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Thread: My Ontario Tru-Edge 12" Kitchen Bowie Knife

  1. #1
    Join Date
    Oct 2006
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    Connecticut
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    My Ontario Tru-Edge 12" Kitchen Bowie Knife


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    Well, at least that's what I'm calling it for now. I just picked up this old knife and I can't find anything similar to it when I search Ontario Tru-Edge or Old Hickory. The blade is almost 12" and it's a little over 17" overall. Here's some pics I took of it next to some Old Hickory knives. They are the 7" butcher, 8" slicer, and cleaver. This knife really dwarfs the others.





    Here's a closeup of the false upper edge



    The first thing I noticed about this knife was how much bigger and blockier the handle is compared to the other Old Hickory knives



    So, anyone know what this knife is? I'm really liking these 1095 Ontario Tru-edge/Old Hickory knives. I'm going to learn how to re-handle kitchen knives starting with my Chicago Cutlery set, probably in micarta, and then do the same for my Old Hickory knives.

  2. #2
    Join Date
    Feb 2011
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    Left Coast
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    Hello,

    This looks like an Old Hickory model 7-12 butcher's knife. It has been discontinued. It looks like the blade has been modified from the standard profile to add that "false upper edge".

    I'm not a fan of the Chicago Cutlery knives or the Old Hickories. The Old hickories have a very wide acceptable harness range from the manufacturer (HRC 53-58). If you get lucky and find a harder one, then good for you. I read that Chicago Cutlery made it's name in the meat processing industry in chicago based on their carbon steel cleavers and professional butchers knives. The stainless steel Chicago Cutlery knives that were all the rage in the '70s are supposed to be no better than the cheap Chinese-made SS knives available today. Not that my opinion on the matter should dissuade you from using them for projects.

    If you want real high-quality American-made carbon steel kitchen knives, I would suggest keeping a look out for old Dexters and Lamsons (carbon steel models only). They are fantastic.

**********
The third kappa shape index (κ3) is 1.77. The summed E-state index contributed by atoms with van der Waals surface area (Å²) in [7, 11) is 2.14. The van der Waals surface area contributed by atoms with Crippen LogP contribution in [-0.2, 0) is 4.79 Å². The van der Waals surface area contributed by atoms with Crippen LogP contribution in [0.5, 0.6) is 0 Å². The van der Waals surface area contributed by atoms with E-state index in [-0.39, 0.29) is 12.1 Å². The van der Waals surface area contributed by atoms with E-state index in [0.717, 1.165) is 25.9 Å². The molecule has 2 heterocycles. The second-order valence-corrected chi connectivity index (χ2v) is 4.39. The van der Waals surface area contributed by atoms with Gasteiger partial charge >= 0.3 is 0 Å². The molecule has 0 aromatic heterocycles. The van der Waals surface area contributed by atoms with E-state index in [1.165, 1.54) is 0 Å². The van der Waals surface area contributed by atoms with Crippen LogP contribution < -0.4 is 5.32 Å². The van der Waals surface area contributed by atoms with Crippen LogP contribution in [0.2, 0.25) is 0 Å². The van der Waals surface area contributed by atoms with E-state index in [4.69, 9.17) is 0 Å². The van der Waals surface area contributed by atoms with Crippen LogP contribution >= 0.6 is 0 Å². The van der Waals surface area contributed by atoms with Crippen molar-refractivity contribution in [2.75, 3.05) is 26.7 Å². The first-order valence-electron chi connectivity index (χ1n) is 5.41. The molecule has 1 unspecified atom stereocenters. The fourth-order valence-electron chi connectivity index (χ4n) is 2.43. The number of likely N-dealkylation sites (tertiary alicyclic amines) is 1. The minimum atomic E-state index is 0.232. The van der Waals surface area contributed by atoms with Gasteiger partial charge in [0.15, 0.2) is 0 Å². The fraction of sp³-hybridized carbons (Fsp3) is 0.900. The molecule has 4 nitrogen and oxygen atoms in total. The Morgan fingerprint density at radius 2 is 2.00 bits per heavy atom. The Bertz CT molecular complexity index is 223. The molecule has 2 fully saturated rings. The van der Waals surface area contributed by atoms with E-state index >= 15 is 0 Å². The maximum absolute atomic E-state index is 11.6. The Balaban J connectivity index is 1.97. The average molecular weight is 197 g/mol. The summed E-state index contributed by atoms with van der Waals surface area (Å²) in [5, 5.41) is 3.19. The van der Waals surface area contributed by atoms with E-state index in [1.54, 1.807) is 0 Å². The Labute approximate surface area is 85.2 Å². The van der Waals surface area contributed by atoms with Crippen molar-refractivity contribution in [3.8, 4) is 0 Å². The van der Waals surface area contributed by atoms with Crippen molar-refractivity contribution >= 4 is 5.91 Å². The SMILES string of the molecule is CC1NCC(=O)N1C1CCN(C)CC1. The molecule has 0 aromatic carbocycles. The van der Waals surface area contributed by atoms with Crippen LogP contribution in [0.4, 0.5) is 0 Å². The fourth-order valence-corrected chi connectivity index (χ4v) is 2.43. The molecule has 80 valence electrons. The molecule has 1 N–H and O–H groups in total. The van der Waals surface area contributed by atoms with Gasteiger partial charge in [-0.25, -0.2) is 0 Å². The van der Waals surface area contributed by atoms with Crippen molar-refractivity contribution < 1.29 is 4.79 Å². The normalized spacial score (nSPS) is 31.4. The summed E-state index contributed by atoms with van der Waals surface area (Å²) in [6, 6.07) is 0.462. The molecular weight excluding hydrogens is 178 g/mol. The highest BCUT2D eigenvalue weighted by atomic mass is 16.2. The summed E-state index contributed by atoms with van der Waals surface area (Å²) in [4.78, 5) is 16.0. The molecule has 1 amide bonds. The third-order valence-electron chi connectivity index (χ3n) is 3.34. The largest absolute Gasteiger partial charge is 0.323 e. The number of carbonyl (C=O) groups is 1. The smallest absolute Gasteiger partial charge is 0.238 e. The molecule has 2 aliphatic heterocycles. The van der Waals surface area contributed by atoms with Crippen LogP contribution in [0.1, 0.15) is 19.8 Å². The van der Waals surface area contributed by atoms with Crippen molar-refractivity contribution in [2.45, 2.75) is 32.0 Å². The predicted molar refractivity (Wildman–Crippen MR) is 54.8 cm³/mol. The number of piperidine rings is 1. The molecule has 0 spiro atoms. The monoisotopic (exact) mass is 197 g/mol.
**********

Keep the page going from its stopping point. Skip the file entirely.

Cheers!

  3. #3
    vintage old hickory knives are slightly harder. got myself a 10 inch chef knife that's also vintage. i'd say around 58 RC. pretty tough old thing. i love it to bits.

  4. #4
    Join Date
    Oct 2006
    Location
    Connecticut
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    Quote Originally Posted by sharpandsafe View Post
    Hello,

    This looks like an Old Hickory model 7-12 butcher's knife. It has been discontinued. It looks like the blade has been modified from the standard profile to add that "false upper edge".

    I'm not a fan of the Chicago Cutlery knives or the Old Hickories. The Old hickories have a very wide acceptable harness range from the manufacturer (HRC 53-58). If you get lucky and find a harder one, then good for you. I read that Chicago Cutlery made it's name in the meat processing industry in chicago based on their carbon steel cleavers and professional butchers knives. The stainless steel Chicago Cutlery knives that were all the rage in the '70s are supposed to be no better than the cheap Chinese-made SS knives available today. Not that my opinion on the matter should dissuade you from using them for projects.

    If you want real high-quality American-made carbon steel kitchen knives, I would suggest keeping a look out for old Dexters and Lamsons (carbon steel models only). They are fantastic.

    Cheers!
    Thanks for taking the time to reply. Whoever modified the knife did a pretty good job. I like it a lot better than the butcher knife profile.

    Yeah, I make no pretensions about CC or OH as being high quality knives; I like them for their low cost and I can get them pretty darn sharp with the paper wheel sharpening system. The OH knives are so cheap brand new and the handles are pretty rough so they make a pretty good candidate for someone to learn how to re-handle. I'd rather screw up on a cheap knife than an expensive one.